In this lesson, students learn firsthand about the childhoods of Jacobs and Keckly from reading excerpts from their autobiographies. They practice reading for both factual information and making inferences from these two primary sources.
In 1845, the Narrative of the Life of Frederick Douglass, an American Slave, and Written by Himself was published. In it, Douglass criticizes directly—often with withering irony—those who defend slavery and those who prefer a romanticized version of it.
The Preamble is the introduction to the United States Constitution and like all good introductions it serves several purposes. First of all, it states the source from which the Constitution gets its authority: the sovereign people of the United States. Second, it sets forth the great objects or ends that the Constitution and the government that it establishes are meant to serve.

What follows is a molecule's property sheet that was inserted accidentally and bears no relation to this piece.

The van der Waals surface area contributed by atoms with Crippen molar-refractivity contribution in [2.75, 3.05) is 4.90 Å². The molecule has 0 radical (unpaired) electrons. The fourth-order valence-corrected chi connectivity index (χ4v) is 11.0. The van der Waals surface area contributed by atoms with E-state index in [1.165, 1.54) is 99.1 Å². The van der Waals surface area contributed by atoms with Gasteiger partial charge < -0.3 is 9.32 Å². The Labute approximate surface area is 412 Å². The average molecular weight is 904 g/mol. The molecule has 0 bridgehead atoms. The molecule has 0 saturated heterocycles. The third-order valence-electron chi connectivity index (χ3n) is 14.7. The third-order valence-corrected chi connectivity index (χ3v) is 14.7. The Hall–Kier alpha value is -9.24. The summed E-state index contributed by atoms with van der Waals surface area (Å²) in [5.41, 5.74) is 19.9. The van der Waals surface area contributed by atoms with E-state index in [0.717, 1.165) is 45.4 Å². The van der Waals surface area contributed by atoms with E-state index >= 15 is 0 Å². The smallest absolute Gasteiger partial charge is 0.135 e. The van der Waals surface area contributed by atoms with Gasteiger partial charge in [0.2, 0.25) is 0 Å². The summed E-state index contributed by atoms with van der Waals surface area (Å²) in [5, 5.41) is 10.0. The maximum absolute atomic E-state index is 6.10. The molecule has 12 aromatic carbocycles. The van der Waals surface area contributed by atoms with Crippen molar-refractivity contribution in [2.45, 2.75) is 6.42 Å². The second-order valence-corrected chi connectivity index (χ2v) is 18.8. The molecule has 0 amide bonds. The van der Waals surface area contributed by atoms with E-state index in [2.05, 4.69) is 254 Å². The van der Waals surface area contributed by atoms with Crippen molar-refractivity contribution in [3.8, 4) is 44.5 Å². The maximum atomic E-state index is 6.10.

Long before the first shot was fired, the American Revolution began as a series of written complaints to colonial governors and representatives in England over the rights of the colonists.
Teachers and students ask real questions and hear advice from experts in the fields of documentary filmmaking, websites, exhibitions, performance, and research papers in these engaging one-hour Hangouts led by National History Day, NEH, Smithsonian, and Newseum staff.